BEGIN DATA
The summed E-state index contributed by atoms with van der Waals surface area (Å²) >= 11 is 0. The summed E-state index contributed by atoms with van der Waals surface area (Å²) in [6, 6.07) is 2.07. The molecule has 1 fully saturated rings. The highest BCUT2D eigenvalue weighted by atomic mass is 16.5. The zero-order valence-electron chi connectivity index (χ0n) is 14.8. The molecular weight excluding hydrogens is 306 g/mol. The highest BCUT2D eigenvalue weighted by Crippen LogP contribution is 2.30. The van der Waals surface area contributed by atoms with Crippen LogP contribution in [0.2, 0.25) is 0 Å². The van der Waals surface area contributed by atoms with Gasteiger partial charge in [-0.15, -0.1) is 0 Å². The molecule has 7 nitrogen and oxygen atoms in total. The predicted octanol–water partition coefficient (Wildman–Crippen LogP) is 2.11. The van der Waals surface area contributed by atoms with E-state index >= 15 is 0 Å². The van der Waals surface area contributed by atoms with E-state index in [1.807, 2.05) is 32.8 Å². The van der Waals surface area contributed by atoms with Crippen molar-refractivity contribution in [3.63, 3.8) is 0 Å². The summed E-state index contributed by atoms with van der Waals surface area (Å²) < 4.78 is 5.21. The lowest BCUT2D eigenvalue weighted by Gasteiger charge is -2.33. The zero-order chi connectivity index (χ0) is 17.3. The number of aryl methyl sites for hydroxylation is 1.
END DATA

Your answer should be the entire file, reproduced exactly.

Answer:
The summed E-state index contributed by atoms with van der Waals surface area (Å²) >= 11 is 0. The summed E-state index contributed by atoms with van der Waals surface area (Å²) in [6, 6.07) is 2.07. The molecule has 1 fully saturated rings. The highest BCUT2D eigenvalue weighted by atomic mass is 16.5. The zero-order valence-electron chi connectivity index (χ0n) is 14.8. The molecular weight excluding hydrogens is 306 g/mol. The highest BCUT2D eigenvalue weighted by Crippen LogP contribution is 2.30. The van der Waals surface area contributed by atoms with Crippen LogP contribution in [0.2, 0.25) is 0 Å². The van der Waals surface area contributed by atoms with Gasteiger partial charge in [-0.15, -0.1) is 0 Å². The molecule has 7 nitrogen and oxygen atoms in total. The predicted octanol–water partition coefficient (Wildman–Crippen LogP) is 2.11. The van der Waals surface area contributed by atoms with E-state index >= 15 is 0 Å². The van der Waals surface area contributed by atoms with E-state index in [1.807, 2.05) is 32.8 Å². The van der Waals surface area contributed by atoms with Crippen molar-refractivity contribution in [3.63, 3.8) is 0 Å². The summed E-state index contributed by atoms with van der Waals surface area (Å²) < 4.78 is 5.21. The lowest BCUT2D eigenvalue weighted by Gasteiger charge is -2.33. The zero-order chi connectivity index (χ0) is 17.3. The number of aryl methyl sites for hydroxylation is 1.